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n. pl. in·vi·ta·to·ries
A psalm or other piece sung as an invitation to prayer in church services, especially at the opening of matins in the Roman office.
Constituting or containing an invitation.

[Middle English invitatorie, from Medieval Latin invītātōrium, from Late Latin invītātōrius, inviting, from Latin invītātus, past participle of invītāre, to invite.]


(ɪnˈvaɪtətərɪ; -trɪ)
serving as or conveying an invitation
n, pl -tories
(Ecclesiastical Terms) any of various invitations to prayer, such as Psalm 95 in a religious service


(ɪnˈvaɪ təˌtɔr i, -ˌtoʊr i)

serving to invite; conveying an invitation.
[1300–50; Middle English < Late Latin]
ThesaurusAntonymsRelated WordsSynonymsLegend:
Adj.1.invitatory - conveying an invitation; "a brief invitatory note"
inviting - attractive and tempting; "an inviting offer"
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References in periodicals archive ?
7 -- Matins Psalter, Invitatorium (1681); 660 x 445; 5 staves; fols.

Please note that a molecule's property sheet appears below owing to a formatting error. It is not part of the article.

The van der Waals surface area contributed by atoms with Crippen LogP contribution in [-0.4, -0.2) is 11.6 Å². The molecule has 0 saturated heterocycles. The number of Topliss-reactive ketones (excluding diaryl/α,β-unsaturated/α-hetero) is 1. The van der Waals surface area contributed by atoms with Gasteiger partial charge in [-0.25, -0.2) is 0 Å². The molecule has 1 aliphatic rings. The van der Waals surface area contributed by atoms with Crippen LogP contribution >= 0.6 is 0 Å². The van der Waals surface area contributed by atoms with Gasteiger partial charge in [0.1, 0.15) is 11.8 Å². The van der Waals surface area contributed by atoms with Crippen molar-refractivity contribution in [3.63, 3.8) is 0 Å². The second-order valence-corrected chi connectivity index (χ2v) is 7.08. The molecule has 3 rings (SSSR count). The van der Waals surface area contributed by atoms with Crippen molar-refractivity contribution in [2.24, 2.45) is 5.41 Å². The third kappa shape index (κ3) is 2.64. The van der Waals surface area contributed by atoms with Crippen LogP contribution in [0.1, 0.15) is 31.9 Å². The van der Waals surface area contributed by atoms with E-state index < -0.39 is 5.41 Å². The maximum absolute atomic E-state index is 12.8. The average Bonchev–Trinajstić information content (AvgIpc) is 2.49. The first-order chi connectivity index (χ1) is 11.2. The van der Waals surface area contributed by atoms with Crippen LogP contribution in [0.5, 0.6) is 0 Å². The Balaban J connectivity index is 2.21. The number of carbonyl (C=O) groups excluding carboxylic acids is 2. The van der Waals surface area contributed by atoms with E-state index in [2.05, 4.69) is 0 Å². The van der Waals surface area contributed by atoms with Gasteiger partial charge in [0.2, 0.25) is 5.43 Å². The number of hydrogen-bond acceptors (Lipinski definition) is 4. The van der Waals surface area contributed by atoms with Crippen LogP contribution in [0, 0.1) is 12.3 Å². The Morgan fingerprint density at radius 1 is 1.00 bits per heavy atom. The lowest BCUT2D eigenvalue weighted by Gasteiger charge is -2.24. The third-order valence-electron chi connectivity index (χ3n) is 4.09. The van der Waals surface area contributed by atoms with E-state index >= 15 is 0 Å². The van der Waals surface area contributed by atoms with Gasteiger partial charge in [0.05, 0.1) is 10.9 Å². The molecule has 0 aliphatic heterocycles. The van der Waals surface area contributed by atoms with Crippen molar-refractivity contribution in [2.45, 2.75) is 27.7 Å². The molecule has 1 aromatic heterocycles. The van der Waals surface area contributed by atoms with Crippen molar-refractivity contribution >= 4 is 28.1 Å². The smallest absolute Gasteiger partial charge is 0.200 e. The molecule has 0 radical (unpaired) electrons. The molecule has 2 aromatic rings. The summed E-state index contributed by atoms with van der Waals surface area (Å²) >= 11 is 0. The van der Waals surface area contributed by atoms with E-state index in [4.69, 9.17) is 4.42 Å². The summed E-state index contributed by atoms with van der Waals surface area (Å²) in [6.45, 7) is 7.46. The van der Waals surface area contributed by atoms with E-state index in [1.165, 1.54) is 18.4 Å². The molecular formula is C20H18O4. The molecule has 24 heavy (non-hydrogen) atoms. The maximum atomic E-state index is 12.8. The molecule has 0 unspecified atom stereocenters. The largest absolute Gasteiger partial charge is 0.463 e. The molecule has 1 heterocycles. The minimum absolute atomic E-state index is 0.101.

Even the sacred works on this excellent CD, the fourth in Hyperion's Bach's Contemporaries series, show numerous unexpected twists and turns, from the intensely expressive and unexpected dissonances of the homophonic choral writing in the Litaniae de Venerabili Sacramento, (surprising also for its vocal solos that begin with one voice and end with another), to the Invitatorium, one of four pieces taken from the thirteen-movement Officium Defunctorum, where throbbing string chords are hauntingly repeated ritornello-like between the various verses and refrains.
This collaboration continued at last year's Forfest Festival 2008 with another, this time purely vocal piece Invito (Nacalo) using the texts of the Latin and Orthodox invitatorium, and I think that as far as work with voice is concerned, it was perhaps even purer.